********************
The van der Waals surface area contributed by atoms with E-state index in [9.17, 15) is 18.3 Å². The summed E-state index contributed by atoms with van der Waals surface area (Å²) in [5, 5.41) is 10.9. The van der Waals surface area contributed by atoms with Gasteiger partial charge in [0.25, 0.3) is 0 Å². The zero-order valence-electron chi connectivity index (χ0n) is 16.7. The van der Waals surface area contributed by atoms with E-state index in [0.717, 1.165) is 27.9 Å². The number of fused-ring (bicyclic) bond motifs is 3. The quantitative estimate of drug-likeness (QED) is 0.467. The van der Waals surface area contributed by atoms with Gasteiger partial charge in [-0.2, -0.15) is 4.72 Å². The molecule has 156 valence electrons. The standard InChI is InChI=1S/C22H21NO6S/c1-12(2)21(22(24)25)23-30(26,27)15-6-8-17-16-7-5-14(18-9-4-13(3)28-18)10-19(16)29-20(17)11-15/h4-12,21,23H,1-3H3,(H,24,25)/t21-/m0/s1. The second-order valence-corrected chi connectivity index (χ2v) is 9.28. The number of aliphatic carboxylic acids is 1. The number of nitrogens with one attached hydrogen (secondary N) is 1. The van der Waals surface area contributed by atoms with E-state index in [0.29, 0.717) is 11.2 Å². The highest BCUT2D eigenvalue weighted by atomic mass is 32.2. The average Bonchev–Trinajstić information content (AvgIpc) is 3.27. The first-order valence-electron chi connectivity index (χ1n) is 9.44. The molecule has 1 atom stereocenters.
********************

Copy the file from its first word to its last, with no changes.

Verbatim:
The van der Waals surface area contributed by atoms with E-state index in [9.17, 15) is 18.3 Å². The summed E-state index contributed by atoms with van der Waals surface area (Å²) in [5, 5.41) is 10.9. The van der Waals surface area contributed by atoms with Gasteiger partial charge in [0.25, 0.3) is 0 Å². The zero-order valence-electron chi connectivity index (χ0n) is 16.7. The van der Waals surface area contributed by atoms with E-state index in [0.717, 1.165) is 27.9 Å². The number of fused-ring (bicyclic) bond motifs is 3. The quantitative estimate of drug-likeness (QED) is 0.467. The van der Waals surface area contributed by atoms with Gasteiger partial charge in [-0.2, -0.15) is 4.72 Å². The molecule has 156 valence electrons. The standard InChI is InChI=1S/C22H21NO6S/c1-12(2)21(22(24)25)23-30(26,27)15-6-8-17-16-7-5-14(18-9-4-13(3)28-18)10-19(16)29-20(17)11-15/h4-12,21,23H,1-3H3,(H,24,25)/t21-/m0/s1. The second-order valence-corrected chi connectivity index (χ2v) is 9.28. The number of aliphatic carboxylic acids is 1. The number of nitrogens with one attached hydrogen (secondary N) is 1. The van der Waals surface area contributed by atoms with E-state index in [0.29, 0.717) is 11.2 Å². The highest BCUT2D eigenvalue weighted by atomic mass is 32.2. The average Bonchev–Trinajstić information content (AvgIpc) is 3.27. The first-order valence-electron chi connectivity index (χ1n) is 9.44. The molecule has 1 atom stereocenters.